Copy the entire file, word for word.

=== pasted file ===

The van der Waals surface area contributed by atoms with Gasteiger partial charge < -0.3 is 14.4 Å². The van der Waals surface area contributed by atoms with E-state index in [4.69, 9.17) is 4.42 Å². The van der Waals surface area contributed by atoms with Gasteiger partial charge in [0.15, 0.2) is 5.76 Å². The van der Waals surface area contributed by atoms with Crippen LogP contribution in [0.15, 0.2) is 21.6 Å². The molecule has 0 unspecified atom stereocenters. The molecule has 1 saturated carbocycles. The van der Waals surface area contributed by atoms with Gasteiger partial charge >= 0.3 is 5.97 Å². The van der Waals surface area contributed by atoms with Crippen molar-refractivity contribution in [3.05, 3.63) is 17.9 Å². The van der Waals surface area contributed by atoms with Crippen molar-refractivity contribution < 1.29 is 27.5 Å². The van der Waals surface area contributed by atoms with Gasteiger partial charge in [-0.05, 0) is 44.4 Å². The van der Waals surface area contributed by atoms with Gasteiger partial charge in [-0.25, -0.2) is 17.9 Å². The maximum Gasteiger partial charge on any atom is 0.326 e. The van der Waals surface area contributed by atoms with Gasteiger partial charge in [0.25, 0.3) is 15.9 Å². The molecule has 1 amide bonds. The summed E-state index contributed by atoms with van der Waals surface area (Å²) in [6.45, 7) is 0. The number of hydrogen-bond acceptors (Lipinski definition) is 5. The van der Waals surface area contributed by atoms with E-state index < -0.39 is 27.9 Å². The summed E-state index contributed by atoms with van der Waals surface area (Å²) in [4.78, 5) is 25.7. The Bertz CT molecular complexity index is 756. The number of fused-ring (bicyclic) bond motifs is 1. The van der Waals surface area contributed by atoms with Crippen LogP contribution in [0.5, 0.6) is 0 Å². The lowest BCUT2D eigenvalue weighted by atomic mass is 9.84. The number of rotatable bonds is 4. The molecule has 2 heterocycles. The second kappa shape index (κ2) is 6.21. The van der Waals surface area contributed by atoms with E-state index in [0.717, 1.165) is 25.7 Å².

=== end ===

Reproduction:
The van der Waals surface area contributed by atoms with Gasteiger partial charge < -0.3 is 14.4 Å². The van der Waals surface area contributed by atoms with E-state index in [4.69, 9.17) is 4.42 Å². The van der Waals surface area contributed by atoms with Gasteiger partial charge in [0.15, 0.2) is 5.76 Å². The van der Waals surface area contributed by atoms with Crippen LogP contribution in [0.15, 0.2) is 21.6 Å². The molecule has 0 unspecified atom stereocenters. The molecule has 1 saturated carbocycles. The van der Waals surface area contributed by atoms with Gasteiger partial charge >= 0.3 is 5.97 Å². The van der Waals surface area contributed by atoms with Crippen molar-refractivity contribution in [3.05, 3.63) is 17.9 Å². The van der Waals surface area contributed by atoms with Crippen molar-refractivity contribution < 1.29 is 27.5 Å². The van der Waals surface area contributed by atoms with Gasteiger partial charge in [-0.05, 0) is 44.4 Å². The van der Waals surface area contributed by atoms with Gasteiger partial charge in [-0.25, -0.2) is 17.9 Å². The maximum Gasteiger partial charge on any atom is 0.326 e. The van der Waals surface area contributed by atoms with Gasteiger partial charge in [0.25, 0.3) is 15.9 Å². The molecule has 1 amide bonds. The summed E-state index contributed by atoms with van der Waals surface area (Å²) in [6.45, 7) is 0. The number of hydrogen-bond acceptors (Lipinski definition) is 5. The van der Waals surface area contributed by atoms with E-state index < -0.39 is 27.9 Å². The summed E-state index contributed by atoms with van der Waals surface area (Å²) in [4.78, 5) is 25.7. The Bertz CT molecular complexity index is 756. The number of fused-ring (bicyclic) bond motifs is 1. The van der Waals surface area contributed by atoms with Crippen LogP contribution in [0.5, 0.6) is 0 Å². The lowest BCUT2D eigenvalue weighted by atomic mass is 9.84. The number of rotatable bonds is 4. The molecule has 2 heterocycles. The second kappa shape index (κ2) is 6.21. The van der Waals surface area contributed by atoms with E-state index in [0.717, 1.165) is 25.7 Å².